MINNEAPOLIS (KMSP) - Donald Trump claimed victory as the next President of the United States. Trump was declared a winner by the Associated Press and Fox News just after 1:30 a.m. The race for president in Minnesota was too close to call on Election Night, but with 100 percent of precincts reporting Wednesday morning, Clinton had 47 percent of the Minnesota vote to Trump’s 45 percent.
Minnesota voters elected just one new member of Congress across the state’s 8 districts. Longtime talk radio host Jason Lewis, a Republican, defeated health care executive Angie Craig in Minnesota’s 2nd congressional district – a seat that was up for grabs after most recently after Rep. John Kline didn’t seek re-election.
The rematch between Rep. Nick Nolan and Republican challenger Stewart Mills in the 8th District stretched into the morning, but Nolan retained his seat by just 2,072 votes.
Minnesota voters passed an amendment to remove state lawmakers’ power to set their own salaries, and instead establish an independent, citizens-only council to prescribe the salaries of their lawmakers.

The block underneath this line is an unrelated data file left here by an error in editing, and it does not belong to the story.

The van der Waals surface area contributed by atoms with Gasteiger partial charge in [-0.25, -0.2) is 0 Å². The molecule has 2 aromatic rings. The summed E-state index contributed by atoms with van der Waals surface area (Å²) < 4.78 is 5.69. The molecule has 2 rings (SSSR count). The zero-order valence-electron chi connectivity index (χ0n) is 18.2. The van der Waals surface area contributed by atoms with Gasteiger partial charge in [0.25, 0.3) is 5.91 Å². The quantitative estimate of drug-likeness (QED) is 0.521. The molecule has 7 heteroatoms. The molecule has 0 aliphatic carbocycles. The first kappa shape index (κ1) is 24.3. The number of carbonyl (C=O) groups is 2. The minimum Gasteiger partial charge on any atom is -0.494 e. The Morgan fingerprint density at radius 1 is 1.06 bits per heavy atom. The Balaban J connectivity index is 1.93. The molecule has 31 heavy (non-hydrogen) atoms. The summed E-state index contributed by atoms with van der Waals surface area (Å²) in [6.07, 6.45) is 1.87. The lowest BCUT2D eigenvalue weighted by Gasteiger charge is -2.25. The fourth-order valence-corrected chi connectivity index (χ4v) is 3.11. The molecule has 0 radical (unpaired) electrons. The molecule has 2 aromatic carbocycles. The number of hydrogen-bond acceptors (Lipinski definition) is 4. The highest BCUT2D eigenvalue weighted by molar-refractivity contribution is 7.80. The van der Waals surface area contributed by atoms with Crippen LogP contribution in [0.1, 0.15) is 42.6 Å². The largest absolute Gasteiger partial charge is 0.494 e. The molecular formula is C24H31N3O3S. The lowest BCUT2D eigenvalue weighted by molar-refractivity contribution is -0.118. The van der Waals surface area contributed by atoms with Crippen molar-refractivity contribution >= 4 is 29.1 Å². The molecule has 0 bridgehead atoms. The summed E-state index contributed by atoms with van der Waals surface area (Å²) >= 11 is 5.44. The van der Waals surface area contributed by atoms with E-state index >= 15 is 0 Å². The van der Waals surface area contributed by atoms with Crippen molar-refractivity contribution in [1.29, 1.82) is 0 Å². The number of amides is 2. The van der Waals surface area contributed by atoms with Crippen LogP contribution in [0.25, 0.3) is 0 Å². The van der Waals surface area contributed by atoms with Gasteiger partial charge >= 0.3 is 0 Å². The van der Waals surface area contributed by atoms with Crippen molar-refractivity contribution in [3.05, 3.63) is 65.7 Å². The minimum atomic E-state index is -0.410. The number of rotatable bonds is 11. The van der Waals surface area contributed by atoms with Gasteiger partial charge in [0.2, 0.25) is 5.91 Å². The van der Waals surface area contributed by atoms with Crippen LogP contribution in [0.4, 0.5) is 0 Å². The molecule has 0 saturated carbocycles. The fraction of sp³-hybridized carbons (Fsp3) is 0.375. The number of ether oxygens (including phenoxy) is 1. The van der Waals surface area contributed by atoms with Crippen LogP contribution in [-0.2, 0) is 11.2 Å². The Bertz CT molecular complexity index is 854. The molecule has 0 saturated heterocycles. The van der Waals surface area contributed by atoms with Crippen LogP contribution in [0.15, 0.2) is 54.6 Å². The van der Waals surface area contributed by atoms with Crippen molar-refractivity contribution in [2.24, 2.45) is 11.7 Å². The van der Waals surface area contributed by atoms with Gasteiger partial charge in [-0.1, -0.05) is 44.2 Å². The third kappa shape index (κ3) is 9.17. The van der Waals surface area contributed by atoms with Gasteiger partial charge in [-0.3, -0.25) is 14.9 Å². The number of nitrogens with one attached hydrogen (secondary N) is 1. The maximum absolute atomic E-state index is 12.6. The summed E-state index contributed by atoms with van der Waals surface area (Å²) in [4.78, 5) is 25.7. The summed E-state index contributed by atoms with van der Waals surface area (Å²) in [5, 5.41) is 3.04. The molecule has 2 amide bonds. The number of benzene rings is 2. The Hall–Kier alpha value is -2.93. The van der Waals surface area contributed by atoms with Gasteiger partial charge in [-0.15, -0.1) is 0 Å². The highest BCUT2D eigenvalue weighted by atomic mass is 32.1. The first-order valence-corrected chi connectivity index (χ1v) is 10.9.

The governor and chief justice of the Minnesota Supreme Court will appoint a bipartisan, 16-member citizens council to set state lawmakers salaries every two years. No elected legislators or former legislators can sit on the council, nor can their spouses. State employees, judges and lobbyists are also excluded.
Minneapolis voters have elected Ilhan Omar to the Minnesota House, making her the first Somali-American lawmaker in the nation. Omar will represent District 60B, which is home to the largest Somali population in America. District 60 covers all of Minneapolis east of the Mississippi River, as well as some areas just across the river from the University of Minnesota, including the Cedar-Riverside neighborhood. VIDEO: Ilhan Omar wins
Control of Minnesota Legislature
Republicans retained control of the Minnesota House, turning more rural districts red and gaining some seats in suburban districts. Republicans are also in position to take control of the Minnesota Senate.
Early voting sets record
More than 650,000 Minnesota already voted before Election Day, taking advantage of early voting and no-excuse absentee voting. For the 2012 election, that figure was just 267,000.